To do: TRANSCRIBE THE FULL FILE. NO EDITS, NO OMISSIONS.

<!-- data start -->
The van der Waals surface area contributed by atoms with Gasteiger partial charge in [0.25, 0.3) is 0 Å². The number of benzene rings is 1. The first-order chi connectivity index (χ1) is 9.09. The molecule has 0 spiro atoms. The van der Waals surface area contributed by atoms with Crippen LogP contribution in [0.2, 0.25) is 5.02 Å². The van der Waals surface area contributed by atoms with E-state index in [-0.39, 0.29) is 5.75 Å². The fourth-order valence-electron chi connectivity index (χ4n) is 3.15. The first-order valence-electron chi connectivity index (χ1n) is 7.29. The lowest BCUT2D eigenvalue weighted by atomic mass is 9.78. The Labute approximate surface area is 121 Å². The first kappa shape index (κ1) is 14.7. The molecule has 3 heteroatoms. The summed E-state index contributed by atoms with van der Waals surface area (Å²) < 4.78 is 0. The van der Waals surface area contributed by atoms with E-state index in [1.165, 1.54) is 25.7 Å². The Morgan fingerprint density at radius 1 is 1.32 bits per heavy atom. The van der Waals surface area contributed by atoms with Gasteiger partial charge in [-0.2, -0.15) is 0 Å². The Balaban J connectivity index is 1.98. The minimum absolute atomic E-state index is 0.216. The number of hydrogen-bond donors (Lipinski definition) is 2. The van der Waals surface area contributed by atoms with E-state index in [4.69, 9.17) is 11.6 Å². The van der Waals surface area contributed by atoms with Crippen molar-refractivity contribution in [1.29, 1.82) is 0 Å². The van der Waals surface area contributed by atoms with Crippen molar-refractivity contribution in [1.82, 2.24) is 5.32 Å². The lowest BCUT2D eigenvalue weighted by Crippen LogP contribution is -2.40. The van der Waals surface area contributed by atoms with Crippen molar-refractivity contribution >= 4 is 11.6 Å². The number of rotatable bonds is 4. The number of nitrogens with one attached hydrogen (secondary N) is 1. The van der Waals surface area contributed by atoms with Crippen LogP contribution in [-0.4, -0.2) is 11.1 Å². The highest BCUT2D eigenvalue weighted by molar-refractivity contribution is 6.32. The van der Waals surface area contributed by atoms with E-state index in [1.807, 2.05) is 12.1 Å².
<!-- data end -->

The van der Waals surface area contributed by atoms with Gasteiger partial charge in [0.25, 0.3) is 0 Å². The number of benzene rings is 1. The first-order chi connectivity index (χ1) is 9.09. The molecule has 0 spiro atoms. The van der Waals surface area contributed by atoms with Crippen LogP contribution in [0.2, 0.25) is 5.02 Å². The van der Waals surface area contributed by atoms with E-state index in [-0.39, 0.29) is 5.75 Å². The fourth-order valence-electron chi connectivity index (χ4n) is 3.15. The first-order valence-electron chi connectivity index (χ1n) is 7.29. The lowest BCUT2D eigenvalue weighted by atomic mass is 9.78. The Labute approximate surface area is 121 Å². The first kappa shape index (κ1) is 14.7. The molecule has 3 heteroatoms. The summed E-state index contributed by atoms with van der Waals surface area (Å²) < 4.78 is 0. The van der Waals surface area contributed by atoms with E-state index in [1.165, 1.54) is 25.7 Å². The Morgan fingerprint density at radius 1 is 1.32 bits per heavy atom. The van der Waals surface area contributed by atoms with Gasteiger partial charge in [-0.2, -0.15) is 0 Å². The Balaban J connectivity index is 1.98. The minimum absolute atomic E-state index is 0.216. The number of hydrogen-bond donors (Lipinski definition) is 2. The van der Waals surface area contributed by atoms with E-state index in [4.69, 9.17) is 11.6 Å². The van der Waals surface area contributed by atoms with Crippen molar-refractivity contribution in [1.29, 1.82) is 0 Å². The van der Waals surface area contributed by atoms with Crippen molar-refractivity contribution in [1.82, 2.24) is 5.32 Å². The lowest BCUT2D eigenvalue weighted by Crippen LogP contribution is -2.40. The van der Waals surface area contributed by atoms with Crippen molar-refractivity contribution >= 4 is 11.6 Å². The number of rotatable bonds is 4. The number of nitrogens with one attached hydrogen (secondary N) is 1. The van der Waals surface area contributed by atoms with Crippen LogP contribution in [-0.4, -0.2) is 11.1 Å². The highest BCUT2D eigenvalue weighted by molar-refractivity contribution is 6.32. The van der Waals surface area contributed by atoms with E-state index in [1.807, 2.05) is 12.1 Å².